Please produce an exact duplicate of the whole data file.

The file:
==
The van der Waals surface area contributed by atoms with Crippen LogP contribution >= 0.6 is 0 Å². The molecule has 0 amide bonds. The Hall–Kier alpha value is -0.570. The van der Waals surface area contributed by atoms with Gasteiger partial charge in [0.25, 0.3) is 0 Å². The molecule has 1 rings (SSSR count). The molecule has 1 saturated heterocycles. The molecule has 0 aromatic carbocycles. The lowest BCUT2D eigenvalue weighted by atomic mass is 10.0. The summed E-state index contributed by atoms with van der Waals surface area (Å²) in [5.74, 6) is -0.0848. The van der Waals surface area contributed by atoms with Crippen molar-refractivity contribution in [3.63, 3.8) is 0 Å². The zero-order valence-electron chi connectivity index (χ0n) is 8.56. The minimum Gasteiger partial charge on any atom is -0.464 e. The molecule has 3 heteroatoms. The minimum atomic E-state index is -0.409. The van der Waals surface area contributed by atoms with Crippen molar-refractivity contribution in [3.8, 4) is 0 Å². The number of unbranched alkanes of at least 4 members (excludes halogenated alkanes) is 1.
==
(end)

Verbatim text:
The van der Waals surface area contributed by atoms with Crippen LogP contribution >= 0.6 is 0 Å². The molecule has 0 amide bonds. The Hall–Kier alpha value is -0.570. The van der Waals surface area contributed by atoms with Gasteiger partial charge in [0.25, 0.3) is 0 Å². The molecule has 1 rings (SSSR count). The molecule has 1 saturated heterocycles. The molecule has 0 aromatic carbocycles. The lowest BCUT2D eigenvalue weighted by atomic mass is 10.0. The summed E-state index contributed by atoms with van der Waals surface area (Å²) in [5.74, 6) is -0.0848. The van der Waals surface area contributed by atoms with Crippen molar-refractivity contribution in [3.63, 3.8) is 0 Å². The zero-order valence-electron chi connectivity index (χ0n) is 8.56. The minimum Gasteiger partial charge on any atom is -0.464 e. The molecule has 3 heteroatoms. The minimum atomic E-state index is -0.409. The van der Waals surface area contributed by atoms with Crippen molar-refractivity contribution in [3.8, 4) is 0 Å². The number of unbranched alkanes of at least 4 members (excludes halogenated alkanes) is 1.